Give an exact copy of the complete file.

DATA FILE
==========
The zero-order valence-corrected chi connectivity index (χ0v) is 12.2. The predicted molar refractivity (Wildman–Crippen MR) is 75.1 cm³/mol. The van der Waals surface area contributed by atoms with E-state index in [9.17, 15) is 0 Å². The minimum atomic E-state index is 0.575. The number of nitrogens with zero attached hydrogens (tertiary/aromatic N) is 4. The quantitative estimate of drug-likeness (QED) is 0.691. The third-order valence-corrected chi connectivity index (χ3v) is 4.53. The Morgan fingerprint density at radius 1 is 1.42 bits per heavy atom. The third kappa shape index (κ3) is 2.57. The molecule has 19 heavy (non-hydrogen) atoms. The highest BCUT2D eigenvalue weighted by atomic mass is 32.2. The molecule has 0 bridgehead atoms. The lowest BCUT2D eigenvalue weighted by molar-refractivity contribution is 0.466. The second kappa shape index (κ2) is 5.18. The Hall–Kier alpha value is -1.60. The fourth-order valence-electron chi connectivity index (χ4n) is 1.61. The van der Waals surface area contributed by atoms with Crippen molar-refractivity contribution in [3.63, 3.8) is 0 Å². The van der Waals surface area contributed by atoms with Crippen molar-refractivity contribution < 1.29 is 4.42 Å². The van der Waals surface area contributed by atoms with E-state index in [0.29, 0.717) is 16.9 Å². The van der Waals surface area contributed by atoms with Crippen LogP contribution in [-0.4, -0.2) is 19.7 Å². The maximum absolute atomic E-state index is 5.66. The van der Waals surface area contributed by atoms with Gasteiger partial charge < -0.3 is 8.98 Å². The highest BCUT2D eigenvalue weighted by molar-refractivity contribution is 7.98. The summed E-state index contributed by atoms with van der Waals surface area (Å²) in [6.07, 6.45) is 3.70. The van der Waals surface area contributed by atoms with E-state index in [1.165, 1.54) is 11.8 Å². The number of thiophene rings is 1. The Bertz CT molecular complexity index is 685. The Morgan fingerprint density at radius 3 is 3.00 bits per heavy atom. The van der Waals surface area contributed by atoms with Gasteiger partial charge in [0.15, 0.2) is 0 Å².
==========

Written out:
The zero-order valence-corrected chi connectivity index (χ0v) is 12.2. The predicted molar refractivity (Wildman–Crippen MR) is 75.1 cm³/mol. The van der Waals surface area contributed by atoms with E-state index in [9.17, 15) is 0 Å². The minimum atomic E-state index is 0.575. The number of nitrogens with zero attached hydrogens (tertiary/aromatic N) is 4. The quantitative estimate of drug-likeness (QED) is 0.691. The third-order valence-corrected chi connectivity index (χ3v) is 4.53. The Morgan fingerprint density at radius 1 is 1.42 bits per heavy atom. The third kappa shape index (κ3) is 2.57. The molecule has 19 heavy (non-hydrogen) atoms. The highest BCUT2D eigenvalue weighted by atomic mass is 32.2. The molecule has 0 bridgehead atoms. The lowest BCUT2D eigenvalue weighted by molar-refractivity contribution is 0.466. The second kappa shape index (κ2) is 5.18. The Hall–Kier alpha value is -1.60. The fourth-order valence-electron chi connectivity index (χ4n) is 1.61. The van der Waals surface area contributed by atoms with Crippen molar-refractivity contribution in [3.63, 3.8) is 0 Å². The van der Waals surface area contributed by atoms with Crippen molar-refractivity contribution < 1.29 is 4.42 Å². The van der Waals surface area contributed by atoms with E-state index in [0.29, 0.717) is 16.9 Å². The van der Waals surface area contributed by atoms with Crippen LogP contribution in [-0.4, -0.2) is 19.7 Å². The maximum absolute atomic E-state index is 5.66. The van der Waals surface area contributed by atoms with Gasteiger partial charge < -0.3 is 8.98 Å². The highest BCUT2D eigenvalue weighted by molar-refractivity contribution is 7.98. The summed E-state index contributed by atoms with van der Waals surface area (Å²) in [6.07, 6.45) is 3.70. The van der Waals surface area contributed by atoms with E-state index in [1.165, 1.54) is 11.8 Å². The number of thiophene rings is 1. The Bertz CT molecular complexity index is 685. The Morgan fingerprint density at radius 3 is 3.00 bits per heavy atom. The van der Waals surface area contributed by atoms with Gasteiger partial charge in [0.15, 0.2) is 0 Å².